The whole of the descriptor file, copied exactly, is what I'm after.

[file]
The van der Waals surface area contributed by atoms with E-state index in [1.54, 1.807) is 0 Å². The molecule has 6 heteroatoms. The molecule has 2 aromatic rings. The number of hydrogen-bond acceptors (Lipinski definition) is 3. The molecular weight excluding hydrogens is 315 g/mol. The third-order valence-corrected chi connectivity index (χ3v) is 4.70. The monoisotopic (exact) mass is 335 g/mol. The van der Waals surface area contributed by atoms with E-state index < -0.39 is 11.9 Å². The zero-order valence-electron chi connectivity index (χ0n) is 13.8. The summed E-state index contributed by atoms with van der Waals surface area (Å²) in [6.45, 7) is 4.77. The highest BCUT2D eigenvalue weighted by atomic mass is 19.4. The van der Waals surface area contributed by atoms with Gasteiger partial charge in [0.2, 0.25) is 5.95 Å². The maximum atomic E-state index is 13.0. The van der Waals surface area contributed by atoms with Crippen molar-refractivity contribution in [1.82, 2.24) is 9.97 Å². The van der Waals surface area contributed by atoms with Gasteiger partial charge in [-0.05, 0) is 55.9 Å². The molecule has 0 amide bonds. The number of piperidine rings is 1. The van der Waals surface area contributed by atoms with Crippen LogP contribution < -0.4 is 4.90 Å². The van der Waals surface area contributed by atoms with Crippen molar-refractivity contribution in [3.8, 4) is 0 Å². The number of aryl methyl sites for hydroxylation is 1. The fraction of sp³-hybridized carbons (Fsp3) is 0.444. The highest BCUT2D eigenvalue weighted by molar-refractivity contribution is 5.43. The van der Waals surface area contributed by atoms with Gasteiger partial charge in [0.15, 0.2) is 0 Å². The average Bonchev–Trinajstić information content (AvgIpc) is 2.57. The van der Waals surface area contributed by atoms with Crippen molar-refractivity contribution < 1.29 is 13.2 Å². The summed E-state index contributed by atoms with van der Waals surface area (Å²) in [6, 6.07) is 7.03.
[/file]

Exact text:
The van der Waals surface area contributed by atoms with E-state index in [1.54, 1.807) is 0 Å². The molecule has 6 heteroatoms. The molecule has 2 aromatic rings. The number of hydrogen-bond acceptors (Lipinski definition) is 3. The molecular weight excluding hydrogens is 315 g/mol. The third-order valence-corrected chi connectivity index (χ3v) is 4.70. The monoisotopic (exact) mass is 335 g/mol. The van der Waals surface area contributed by atoms with E-state index < -0.39 is 11.9 Å². The zero-order valence-electron chi connectivity index (χ0n) is 13.8. The summed E-state index contributed by atoms with van der Waals surface area (Å²) in [6.45, 7) is 4.77. The highest BCUT2D eigenvalue weighted by atomic mass is 19.4. The van der Waals surface area contributed by atoms with Gasteiger partial charge in [0.2, 0.25) is 5.95 Å². The maximum atomic E-state index is 13.0. The van der Waals surface area contributed by atoms with Crippen molar-refractivity contribution in [1.82, 2.24) is 9.97 Å². The van der Waals surface area contributed by atoms with Gasteiger partial charge in [-0.05, 0) is 55.9 Å². The molecule has 0 amide bonds. The number of piperidine rings is 1. The van der Waals surface area contributed by atoms with Crippen LogP contribution < -0.4 is 4.90 Å². The van der Waals surface area contributed by atoms with Crippen molar-refractivity contribution in [3.8, 4) is 0 Å². The number of aryl methyl sites for hydroxylation is 1. The fraction of sp³-hybridized carbons (Fsp3) is 0.444. The highest BCUT2D eigenvalue weighted by molar-refractivity contribution is 5.43. The van der Waals surface area contributed by atoms with Gasteiger partial charge in [0.15, 0.2) is 0 Å². The average Bonchev–Trinajstić information content (AvgIpc) is 2.57. The van der Waals surface area contributed by atoms with Crippen molar-refractivity contribution < 1.29 is 13.2 Å². The summed E-state index contributed by atoms with van der Waals surface area (Å²) in [6, 6.07) is 7.03.